The same is true in science. In many instances, the first simple solution sounds promising but turns out to be false. Sometimes, more information is needed before a truly parsimonious solution can be found. This means that though parsimony psychology is simple, you should still put in the effort to thoroughly speak through your life in your therapy sessions to find the very best tools to use.

Examples Of Parsimony Psychology

If parsimony psychology is sounding like something that could benefit your life, it can help to see examples of the tool in use to further decide if it's the right therapy style for you. Below is an example of parsimony being used in psychological treatment.

Negative Symptoms Of Schizophrenia

In a 2010 research review, researchers used the law of parsimony to create a less complicated way to think of the negative symptoms of schizophrenia. Negative symptoms are behaviors and thought patterns that take away from the quality of life of the people who live with the diagnosis.

Negative schizophrenia symptoms include:

  • Flat affect
  • Inappropriate Affect
  • Unresponsive affect
  • Unchanging expression
  • Decreased movement
  • Fewer gestures
  • Poor eye contact
  • Lack of vocal inflection
  • Alogia - a lack of new content in a conversation
  • Little speech
  • Asociality - a lack of interest in social interaction
  • Apathy
  • Poor grooming
  • Not persisting at work or school
  • Anergia - a lack of physical energy
  • Few recreational activities
  • Decreased ability to maintain close relationships
  • Few friends
  • Attention difficulties

As you can see, this list is long, and may even feel overwhelming for those who have received a schizophrenia diagnosis. The researchers took this into consideration and looked for a way to simplify the list by using one word to describe its entirety. The word they chose was "avolition," which is defined as "a decreased motivation to initiate or self-direct purposeful activities."

Wondering If Parsimony Psychology Is For You?

You may be surprised by how succinct a mental health professional can be. Counseling—both online and in-person—is more popular now than ever. When it comes to online therapy in particular, according to the American Psychological Association (APA), a huge number of people who previously could not seek help are getting the treatment they need. In other words, online counselors are seeing an increasingly large and diverse body of patients. There’s a good chance they will be able to put things in terms you can understand.

If you've been overwhelmed with terms, diagnoses, and lists of symptoms in the past, parsimony psychology may be the perfect choice for you. You can begin this therapy style by finding a licensed counselor who is familiar with the style. If you have a busy schedule or want to avoid an extra commute, you can always try BetterHelp. You can get help from a BetterHelp Counselor from the comfort and privacy of your own home. Below are some reviews of BetterHelp counselors, from people experiencing different issues.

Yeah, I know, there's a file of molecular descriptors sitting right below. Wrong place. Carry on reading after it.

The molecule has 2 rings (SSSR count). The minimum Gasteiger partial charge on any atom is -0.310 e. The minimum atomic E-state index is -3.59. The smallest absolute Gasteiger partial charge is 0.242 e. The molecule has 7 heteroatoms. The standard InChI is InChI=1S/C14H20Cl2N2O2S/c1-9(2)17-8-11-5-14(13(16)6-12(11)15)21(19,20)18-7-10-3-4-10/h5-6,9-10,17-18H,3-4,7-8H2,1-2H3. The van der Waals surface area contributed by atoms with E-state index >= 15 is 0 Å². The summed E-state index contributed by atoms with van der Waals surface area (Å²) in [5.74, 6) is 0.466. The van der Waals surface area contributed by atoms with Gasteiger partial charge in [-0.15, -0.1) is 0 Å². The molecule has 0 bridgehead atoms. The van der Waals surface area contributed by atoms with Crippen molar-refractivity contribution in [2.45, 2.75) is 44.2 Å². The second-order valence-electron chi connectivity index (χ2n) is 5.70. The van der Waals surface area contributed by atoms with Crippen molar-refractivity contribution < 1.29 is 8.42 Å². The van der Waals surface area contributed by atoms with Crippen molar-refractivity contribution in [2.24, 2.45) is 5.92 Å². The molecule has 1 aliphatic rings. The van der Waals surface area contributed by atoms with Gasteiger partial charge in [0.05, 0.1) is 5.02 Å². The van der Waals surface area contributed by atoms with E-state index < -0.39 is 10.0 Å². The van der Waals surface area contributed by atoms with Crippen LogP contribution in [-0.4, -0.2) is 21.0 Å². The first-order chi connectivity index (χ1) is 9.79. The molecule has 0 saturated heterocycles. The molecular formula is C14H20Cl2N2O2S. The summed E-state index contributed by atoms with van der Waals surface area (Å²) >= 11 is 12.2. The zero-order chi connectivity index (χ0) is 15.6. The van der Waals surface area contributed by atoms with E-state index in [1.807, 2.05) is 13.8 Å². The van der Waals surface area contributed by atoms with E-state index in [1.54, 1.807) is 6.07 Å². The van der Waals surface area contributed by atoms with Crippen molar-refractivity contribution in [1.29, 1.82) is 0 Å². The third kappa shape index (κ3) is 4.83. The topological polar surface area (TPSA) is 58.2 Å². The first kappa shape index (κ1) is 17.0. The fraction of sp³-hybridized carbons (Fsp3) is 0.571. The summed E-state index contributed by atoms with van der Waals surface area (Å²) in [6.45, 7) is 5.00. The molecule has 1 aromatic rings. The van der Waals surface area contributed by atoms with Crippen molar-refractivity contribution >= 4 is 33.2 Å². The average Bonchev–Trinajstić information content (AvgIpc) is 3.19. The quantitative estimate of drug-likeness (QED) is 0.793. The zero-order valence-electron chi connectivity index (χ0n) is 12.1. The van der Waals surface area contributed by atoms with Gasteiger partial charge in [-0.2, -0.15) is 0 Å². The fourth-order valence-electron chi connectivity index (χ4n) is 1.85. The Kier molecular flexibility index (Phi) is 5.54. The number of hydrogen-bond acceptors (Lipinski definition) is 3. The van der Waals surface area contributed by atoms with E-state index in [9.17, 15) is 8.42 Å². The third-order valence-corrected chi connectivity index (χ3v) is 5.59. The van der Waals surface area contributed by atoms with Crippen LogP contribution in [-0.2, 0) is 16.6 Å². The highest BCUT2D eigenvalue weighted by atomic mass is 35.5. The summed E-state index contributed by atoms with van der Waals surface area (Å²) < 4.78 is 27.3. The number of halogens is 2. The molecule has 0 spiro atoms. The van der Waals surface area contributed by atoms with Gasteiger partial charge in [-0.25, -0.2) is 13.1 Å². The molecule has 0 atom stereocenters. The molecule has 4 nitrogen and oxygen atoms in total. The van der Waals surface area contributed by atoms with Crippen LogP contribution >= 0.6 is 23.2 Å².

Counselor Reviews

"Brianna does a great job of listening to me and really finding out what is bothering me. She then responds with great caring and understanding of what I am feeling, yet she challenges me to be better. She has made this process amazingly simple when we have discussed some very complicated issues. She always has great insight or a great question to something that is bothering me and doesn't rely on conventional examples to help me process and understand how to move forward with living a better, healthier life."

"In the short span of 9 months, Shonnie has become like one of my best friends. At first, I was skeptical of doing therapy since I'm very "psychologically healthy." A few challenges in my personal life lead me to try therapy for a month. Now I consider it an important part of my growth as a businessman and leader within my community. Thank you, Shonnie, for being so helpful during the recent difficulties; I am very lucky to have found you!"


Overall, parsimony psychology is just normal psychology explained through the use of brief, simple terms. It can benefit anyone, especially those who have felt overwhelmed with psychological terms in the past. If this therapy style sounds like it would benefit you, consider reaching out to a licensed therapist to begin today. No matter what you're experiencing, with the right tools, you can move forward to a truly fulfilling life. Take the first step.

Helpful mental health resources delivered to your inbox
For Additional Help & Support With Your Concerns
Speak with a Licensed Therapist
The information on this page is not intended to be a substitution for diagnosis, treatment, or informed professional advice. You should not take any action or avoid taking any action without consulting with a qualified mental health professional. For more information, please read our terms of use.